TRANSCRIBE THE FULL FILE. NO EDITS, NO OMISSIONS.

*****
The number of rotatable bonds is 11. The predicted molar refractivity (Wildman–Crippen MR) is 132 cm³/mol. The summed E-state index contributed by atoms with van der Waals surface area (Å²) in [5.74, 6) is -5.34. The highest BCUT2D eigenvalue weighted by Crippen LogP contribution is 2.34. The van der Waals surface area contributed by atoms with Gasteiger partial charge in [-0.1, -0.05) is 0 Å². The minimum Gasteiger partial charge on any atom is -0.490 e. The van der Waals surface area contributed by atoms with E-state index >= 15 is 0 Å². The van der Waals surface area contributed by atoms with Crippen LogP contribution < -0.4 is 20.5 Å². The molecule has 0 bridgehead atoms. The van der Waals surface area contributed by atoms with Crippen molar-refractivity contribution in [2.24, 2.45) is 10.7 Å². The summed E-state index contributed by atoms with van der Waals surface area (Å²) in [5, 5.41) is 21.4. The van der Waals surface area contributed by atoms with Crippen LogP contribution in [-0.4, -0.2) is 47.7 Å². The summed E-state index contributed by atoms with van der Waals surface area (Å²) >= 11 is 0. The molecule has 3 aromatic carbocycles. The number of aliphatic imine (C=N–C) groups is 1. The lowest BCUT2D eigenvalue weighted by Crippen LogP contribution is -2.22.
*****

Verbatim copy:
The number of rotatable bonds is 11. The predicted molar refractivity (Wildman–Crippen MR) is 132 cm³/mol. The summed E-state index contributed by atoms with van der Waals surface area (Å²) in [5.74, 6) is -5.34. The highest BCUT2D eigenvalue weighted by Crippen LogP contribution is 2.34. The van der Waals surface area contributed by atoms with Gasteiger partial charge in [-0.1, -0.05) is 0 Å². The minimum Gasteiger partial charge on any atom is -0.490 e. The van der Waals surface area contributed by atoms with E-state index >= 15 is 0 Å². The van der Waals surface area contributed by atoms with Crippen LogP contribution < -0.4 is 20.5 Å². The molecule has 0 bridgehead atoms. The van der Waals surface area contributed by atoms with Crippen molar-refractivity contribution in [2.24, 2.45) is 10.7 Å². The summed E-state index contributed by atoms with van der Waals surface area (Å²) in [5, 5.41) is 21.4. The van der Waals surface area contributed by atoms with Crippen LogP contribution in [-0.4, -0.2) is 47.7 Å². The summed E-state index contributed by atoms with van der Waals surface area (Å²) >= 11 is 0. The molecule has 3 aromatic carbocycles. The number of aliphatic imine (C=N–C) groups is 1. The lowest BCUT2D eigenvalue weighted by Crippen LogP contribution is -2.22.